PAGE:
The debate over whether to release photos of Osama bin Laden's corpse is apparently over--and the White House has decided not to.
President Obama tells CBS he will not release the photographic evidence of the 9/11 mastermind's death. The president is being interviewed by Steve Kroft today for the episode of 60 Minutes set to air Sunday.
The White House had been weighing the release of a photo, in part to offer proof that bin Laden was killed during a raid on his compound early Monday; however, officials had cautioned that the photo was gruesome and could inflame anti-U. S. rhetoric.
"We don't trot out this stuff as trophies," said the president.
Patrick Moton of Atlanta, a Marine Corps veteran of Desert Storm, is in favor of keeping the photographs private. He says to release them could damage the sometimes-tenuous relationships the American troops build while on the ground in Pakistan and Afghanistan--and possibly increase the potential danger against them.
"One of the most crucial things for the troops on the ground in the Middle East is to maintain their relationships with the local communities, with the clerics, with the sheiks," says Moton. "It enables them to gather intel on al-Qaeda, to help them form a government of their own. They have to have that trust to get anything done. If there's something that is interpreted in those pictures as being disrespectful of Islam, their religious traditions, or it seems as if the United States has mistreated that body in a way that [the Americans] don't care about the relationships that those people have with their religion, then they're not going to trust the United States. They're not going to feel like they're there as their partner, but that they're there as an occupying force."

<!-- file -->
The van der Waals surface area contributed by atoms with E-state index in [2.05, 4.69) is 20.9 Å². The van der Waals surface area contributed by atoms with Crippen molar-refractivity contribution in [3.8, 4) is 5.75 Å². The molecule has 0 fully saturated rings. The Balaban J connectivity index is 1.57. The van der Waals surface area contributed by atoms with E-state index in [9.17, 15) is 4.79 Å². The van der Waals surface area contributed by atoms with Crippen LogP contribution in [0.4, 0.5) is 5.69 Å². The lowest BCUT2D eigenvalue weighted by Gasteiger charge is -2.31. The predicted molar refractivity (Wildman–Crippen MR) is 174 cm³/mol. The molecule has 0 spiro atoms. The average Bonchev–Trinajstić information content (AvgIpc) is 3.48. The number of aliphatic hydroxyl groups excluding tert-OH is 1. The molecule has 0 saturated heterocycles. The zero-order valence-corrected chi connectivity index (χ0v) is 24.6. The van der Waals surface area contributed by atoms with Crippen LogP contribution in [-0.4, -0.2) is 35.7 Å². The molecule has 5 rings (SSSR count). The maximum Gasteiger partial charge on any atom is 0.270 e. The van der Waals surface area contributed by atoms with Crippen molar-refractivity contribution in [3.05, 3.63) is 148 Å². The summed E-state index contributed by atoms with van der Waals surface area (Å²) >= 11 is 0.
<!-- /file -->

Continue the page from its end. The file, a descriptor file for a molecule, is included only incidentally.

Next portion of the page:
Republican Mike Rogers, the chair of the House Intelligence Committee, has seen a picture of the corpse--and he said Wednesday that the White House should not release it because the risks outweight the benefits.
He added, "Imagine how the American people would react if Al Qaeda killed one of our troops or military leaders, and put photos of the body on the Internet."
Rogers also points out that conspiracy theorists won't be persuaded no matter what the U.S. does.
The photos have been described by several sources as gruesome. They say one picture shows part of bin Laden's skull blown off.
A Pentagon official said bin Laden received a swift burial at sea in accordance with Islamic tradition, which states that the body must be buried within 24 hours to honor the Prophet Muhammad, and should not be cremated or embalmed. The U. S. government also revealed that it would have been tough to find a foreign country willing to accept the remains of the world's most-wanted man within the needed time frame.
The Pentagon says the body was sunk the waters of the northern Arabian Sea after adhering to traditional Islamic procedures--including washing the corpse--aboard the aircraft carrier USS Carl Vinson.